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Is Is acceleration due to gravity and gravity same thing?

  1. May 3, 2009 #1
    Is Is "acceleration due to gravity" and "gravity" same thing?

    Is "acceleration due to gravity" and "gravity" same thing? If not what are they measured in (units)?

    cheers,
    Alip.
     
    Last edited by a moderator: May 12, 2009
  2. jcsd
  3. May 3, 2009 #2

    Doc Al

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    Staff: Mentor

    Re: gravity?

    The acceleration due to gravity is (obviously) an acceleration, and thus has units of m/s^2. The term "gravity" labels a kind of interaction, so it's not clear what specific aspect you are referring to. What do you mean by it? The force of gravity, perhaps? (Give an example.)
     
  4. May 3, 2009 #3
    Re: gravity?

    In my engineering class, we were asked to tell the unit of the Gravity by our teacher. I said "Newton" but my teacher wrote metre per second squared. who's correct? I knew that was the unit for "acceleration due to gravity" but I din't say anything because some people use "gravity" term for "acceleration due to gravity".

    cheers,
    Alip.
     
  5. May 3, 2009 #4
    Re: gravity?

    here, by "gravity" i mean the interaction between two masses but I don't know what "gravity" my teacher was refering to.
     
  6. May 3, 2009 #5
    Re: gravity?

    I will second what the knowledgeable Doc Al has said. Asking what the units of 'gravity' are is a poor question, and doesn't make sense. As a loose example of what Doc Al is saying, imagine asking what the units of 'electromagnetism' are, for instance.

    Gravitational force, i.e.:

    [tex]
    F=\frac{G m_1 m_2}{r^2}
    [\tex]

    is a force - the force of attraction due to gravity between two bodies of masses m1 and m2, and is measured in Newtons.

    Acceleration due to gravity (something I imagine you will be more familiar with) is oft given as 'little g':

    [tex]
    g=\frac{Gm}{r^2}
    [\tex]

    - and as you have correctly stated, this has units of acceleration. It's worth thinking that gravity itself isn't a measureable quantity as such, it's the effects of gravity that we quantify.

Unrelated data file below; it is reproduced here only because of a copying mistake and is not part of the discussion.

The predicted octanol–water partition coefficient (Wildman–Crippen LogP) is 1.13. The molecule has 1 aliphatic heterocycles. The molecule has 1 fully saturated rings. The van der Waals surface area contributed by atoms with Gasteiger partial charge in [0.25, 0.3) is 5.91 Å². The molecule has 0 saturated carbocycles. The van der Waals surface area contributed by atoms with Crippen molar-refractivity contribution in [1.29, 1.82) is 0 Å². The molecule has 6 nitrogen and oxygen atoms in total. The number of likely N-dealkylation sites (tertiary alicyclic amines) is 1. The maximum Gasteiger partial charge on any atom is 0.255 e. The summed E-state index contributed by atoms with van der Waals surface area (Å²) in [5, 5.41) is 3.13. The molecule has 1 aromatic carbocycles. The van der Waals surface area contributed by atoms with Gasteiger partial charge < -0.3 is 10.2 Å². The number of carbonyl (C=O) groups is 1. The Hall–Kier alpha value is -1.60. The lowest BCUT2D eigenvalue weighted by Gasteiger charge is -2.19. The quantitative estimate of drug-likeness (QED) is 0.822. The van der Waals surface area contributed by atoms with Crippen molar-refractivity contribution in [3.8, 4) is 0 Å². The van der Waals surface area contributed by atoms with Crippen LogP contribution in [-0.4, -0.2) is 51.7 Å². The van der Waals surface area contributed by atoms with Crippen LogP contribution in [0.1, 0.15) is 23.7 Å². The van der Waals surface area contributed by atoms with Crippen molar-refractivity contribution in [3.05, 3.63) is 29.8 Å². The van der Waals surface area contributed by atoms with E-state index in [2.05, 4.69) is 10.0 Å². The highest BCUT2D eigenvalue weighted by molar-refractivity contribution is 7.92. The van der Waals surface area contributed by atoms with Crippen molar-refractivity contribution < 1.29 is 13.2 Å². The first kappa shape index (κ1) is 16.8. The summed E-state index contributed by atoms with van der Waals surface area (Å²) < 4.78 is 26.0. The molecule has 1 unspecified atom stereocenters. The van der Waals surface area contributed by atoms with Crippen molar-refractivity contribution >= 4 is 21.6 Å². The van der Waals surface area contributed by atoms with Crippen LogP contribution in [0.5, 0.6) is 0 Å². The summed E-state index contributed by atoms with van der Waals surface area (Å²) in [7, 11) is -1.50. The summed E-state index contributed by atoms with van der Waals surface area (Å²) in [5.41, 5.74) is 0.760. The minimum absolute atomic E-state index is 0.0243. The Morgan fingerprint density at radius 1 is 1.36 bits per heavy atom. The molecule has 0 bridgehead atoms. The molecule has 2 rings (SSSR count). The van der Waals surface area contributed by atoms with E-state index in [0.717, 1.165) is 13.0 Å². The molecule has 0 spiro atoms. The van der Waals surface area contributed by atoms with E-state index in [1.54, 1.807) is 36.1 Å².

7. May 3, 2009 #6
    Re: gravity?

    oh ok, I am sort of clear now. my teacher shouldn't have asked the unit of "Gravity", that's so stupid and made me confused; rather he should have asked the unit of "Force of Gravitation". I did Force of Gravitation in Standard 10 and it was really interesting.

    cheers,
    Alip.
     
  8. May 3, 2009 #7

    A.T.

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    Science Advisor
    Gold Member

    Re: gravity?

    Newtonian gravity is modeled as a field with a field strength measured in units of acceleration. Newtons are a unit of the "force due to gravity" exerted on a certain mass, which is equal to the field strength times the mass.
    No, he should have asked you for the unit of the gravitational field strength, to get the answer he wanted.
     
    Last edited: May 3, 2009
  9. May 4, 2009 #8
    Re: gravity?


    thanks for all the answers.
     
  10. May 8, 2009 #9
    Re: gravity?

    the term force represents the resistive action which may decrease your velocity or increase. the change of velocity which is uniform is called acceleration.here acceleration due to gravity value is 9.8 m/s^2 and we feel the earth is making to change our change in velocity by 9.8 m/s per second.this change is observed or assumed to be force .so for unit body(1kg) is 9.8N or simply 9.8 m/s^2. and for whole body is its x times the 9.8 N or 9.8m?s^2
    so for very unit level the force of gravitation and acceleration of gravity is same . They give the same physical meaning .But for whole mass its multiple of X.So this gives the quantum nature of gravity.
     
  11. May 8, 2009 #10
    Re: gravity?

    thanks.
     
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